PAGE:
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~ Shut the Digital Door ~

I love digital technology and couldn't live without it. But just like cars (which I also can't live without), I am not going to trust my children to know how to operate either one safely. It is up to us as parents and teachers to teach our children to use digital devices like cellphones, tablets, and computers in safe ways. Because we all know there are predators out there waiting for our children to do something stupid.

Here are some tips and some great resources to help us deal with Cyber Predators.

Step 1 Control the devices

It is really hard to say no to a child. So the first step in shutting out cyber predators is to control children's access to devices which give open access to strangers. You would not leave your children home with the door wide open. Close the door on free access to digital devices too.

Only provide devices that you personally know how to use and program. That way you will have a good understanding of how to set up safety features, and how it can be used and abused.

Step 2 Control the location

We need to teach our children to use social media, cellphones, and the web in safe ways. Here are some ways to deal with cyber predators.

We need to teach our children to use social media, cellphones, and the web in safe ways.

Do not allow children to have a tablet, laptop or computer in their bedroom, ever. Instead set up a digital work area in the most used room in the house where adults are present. The kitchen or living room are good places to consider.

Step 3 Control Access

Avoid giving children and teens smartphones. If you feel you need a phone to communicate with your child, provide simple clam shell type phones.

Set up controlled-access, non-administrative accounts on all digital devices a child uses. Macs and PCs let you set up what websites are allowed, and what times a child can be on the computer. That way the child can't sneak on the device while everyone is asleep.

Buy a WiFi router that lets you control who has access to the Internet or use OpenDNS.  There is also internet monitoring software that will print a report on what sites children have been to.

Step 3 Protect your passwords

Never let your child have your passwords. Consider using a password manager service instead of allowing your browser to automatically fill them in or instead of leaving a password list where enterprising children can find it. Many password managers are free.

Step 4 Lock up the cameras

Keep digital cameras  with downloading capabilities under adult control and supervision. It is too easy for children to be pressured by peers or predators to post nude or obscene photos online.

Step 5 Monitor where your child goes on the Internet

After children use the computer or digital device, check their browsing history to make sure they didn't stray. If the browsing history has been deleted that is a warning sign and should be discussed and addressed.

Don't assume that well-known sites like Flickr or YouTube are safe. Many commonly used sites may have materials on them that may be objectionable for children. If your child or class has a project, pre-search and bookmark possible sites. Even a simple search on a term like mermaid can bring up nude images.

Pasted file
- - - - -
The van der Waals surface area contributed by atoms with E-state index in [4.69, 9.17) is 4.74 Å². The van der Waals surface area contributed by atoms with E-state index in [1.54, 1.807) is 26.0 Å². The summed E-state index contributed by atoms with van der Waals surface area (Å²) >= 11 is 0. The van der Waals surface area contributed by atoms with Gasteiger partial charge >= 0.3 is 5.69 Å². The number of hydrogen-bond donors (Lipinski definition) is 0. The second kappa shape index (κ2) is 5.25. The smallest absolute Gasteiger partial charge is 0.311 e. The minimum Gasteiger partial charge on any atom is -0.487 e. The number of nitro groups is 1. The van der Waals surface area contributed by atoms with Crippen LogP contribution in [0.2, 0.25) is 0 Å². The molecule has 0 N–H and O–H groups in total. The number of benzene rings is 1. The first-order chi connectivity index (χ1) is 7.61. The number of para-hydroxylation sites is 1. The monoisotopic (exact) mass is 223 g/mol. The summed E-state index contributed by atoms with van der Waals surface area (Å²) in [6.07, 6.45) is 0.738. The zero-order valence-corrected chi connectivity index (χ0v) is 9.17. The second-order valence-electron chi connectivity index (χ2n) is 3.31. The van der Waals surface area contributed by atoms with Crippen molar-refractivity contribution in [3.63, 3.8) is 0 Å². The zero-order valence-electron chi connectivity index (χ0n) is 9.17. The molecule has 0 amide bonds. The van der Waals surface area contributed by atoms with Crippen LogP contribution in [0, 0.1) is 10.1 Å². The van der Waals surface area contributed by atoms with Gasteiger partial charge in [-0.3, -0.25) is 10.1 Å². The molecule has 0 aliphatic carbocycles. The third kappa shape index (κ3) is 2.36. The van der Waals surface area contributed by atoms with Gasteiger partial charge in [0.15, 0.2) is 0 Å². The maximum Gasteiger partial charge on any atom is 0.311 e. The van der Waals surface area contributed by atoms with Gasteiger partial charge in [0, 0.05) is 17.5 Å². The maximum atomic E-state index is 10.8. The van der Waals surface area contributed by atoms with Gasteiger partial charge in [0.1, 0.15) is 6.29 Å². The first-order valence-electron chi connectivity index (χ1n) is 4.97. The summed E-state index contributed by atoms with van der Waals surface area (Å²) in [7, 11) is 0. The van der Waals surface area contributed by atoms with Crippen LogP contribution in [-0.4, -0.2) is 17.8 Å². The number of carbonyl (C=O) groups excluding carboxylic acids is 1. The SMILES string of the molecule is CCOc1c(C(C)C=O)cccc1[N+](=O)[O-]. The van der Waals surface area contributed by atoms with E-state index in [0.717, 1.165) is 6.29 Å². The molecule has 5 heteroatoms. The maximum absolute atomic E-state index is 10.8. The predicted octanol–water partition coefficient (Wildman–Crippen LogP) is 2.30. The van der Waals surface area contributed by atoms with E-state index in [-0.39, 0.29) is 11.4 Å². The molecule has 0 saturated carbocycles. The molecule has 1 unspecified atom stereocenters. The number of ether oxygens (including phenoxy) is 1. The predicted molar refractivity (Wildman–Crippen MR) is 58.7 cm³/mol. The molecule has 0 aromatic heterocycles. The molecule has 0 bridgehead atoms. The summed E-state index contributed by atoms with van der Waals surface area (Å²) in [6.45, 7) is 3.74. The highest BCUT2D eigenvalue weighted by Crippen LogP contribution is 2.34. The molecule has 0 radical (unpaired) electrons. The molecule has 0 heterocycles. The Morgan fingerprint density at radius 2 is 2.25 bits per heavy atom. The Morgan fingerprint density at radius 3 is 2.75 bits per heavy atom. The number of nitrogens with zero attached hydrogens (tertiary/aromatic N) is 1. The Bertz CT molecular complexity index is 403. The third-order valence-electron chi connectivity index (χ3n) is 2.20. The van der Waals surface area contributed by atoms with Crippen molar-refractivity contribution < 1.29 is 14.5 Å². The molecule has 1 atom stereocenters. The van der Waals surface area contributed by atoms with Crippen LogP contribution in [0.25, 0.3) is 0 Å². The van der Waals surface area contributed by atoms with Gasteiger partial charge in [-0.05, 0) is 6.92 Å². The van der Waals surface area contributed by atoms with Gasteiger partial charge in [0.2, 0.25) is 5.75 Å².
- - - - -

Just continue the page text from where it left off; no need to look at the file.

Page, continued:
Introduce your child to one of the many child-safe search engines like Safe Search Kids and Zilladog. Here is a review listing of safe search engines.

For elementary level students doing a research project, the teacher can save a webpage in a webquest using Word or Powerpoint or other presentation software so students can learn how to get information off the web without actually going on the web. Check out for ideas. Here's how to save a webpage for offline use.

STEP 6 Talk to your children about the dangers of Cyber Predators

You probably talk to your children and students about stranger danger. In fact, only .01% of all kidnappings are done by strangers while 42% of children report seeing online porn. (statistics from Shared Hope)

Talk to your child about who are their friends on the Internet and what sites they enjoy. In the study Online Predators and their Victims by Wolak, Finklehor, Mitchell & Ybarra (2013) found that online predators took advantage of the early to middle teen victims' desire for romantic attachments, their immaturity, and the tendency for young teens to act rashly.  Online predators also take advantage of the isolation and secrecy the Internet can provide.

Make sure they know what not to share about themselves. Children who give out personal information (like - name, birth date, telephone number, photos, times of day they are alone, what school they attend or favorite places they hang out) and who frequent chat rooms or use texts and messaging apps are more at risk from a online predator. Lonely and shy teens are most likely to befriend a sympathetic stranger. Make sure your children have other interests than just sitting at the computer or on the phone.

Locking the door on Cyber Predators

All of the above ideas will go a long way to making your child safer. However, just like a car the digital world is something our children and students are going to use. Learning to be safe online is the first step to computer literacy.

Learn more about cyberbullying

We welcome your thoughts and comments.

Teach Peace Now
Teach Peace Now

We offer books, activities, lesson plans, and ideas that teachers, parents, and students can use to promote values, attitudes and behaviors which encourage non-violent resolution of conflict, respect for human rights, democracy, intercultural understanding and tolerance.

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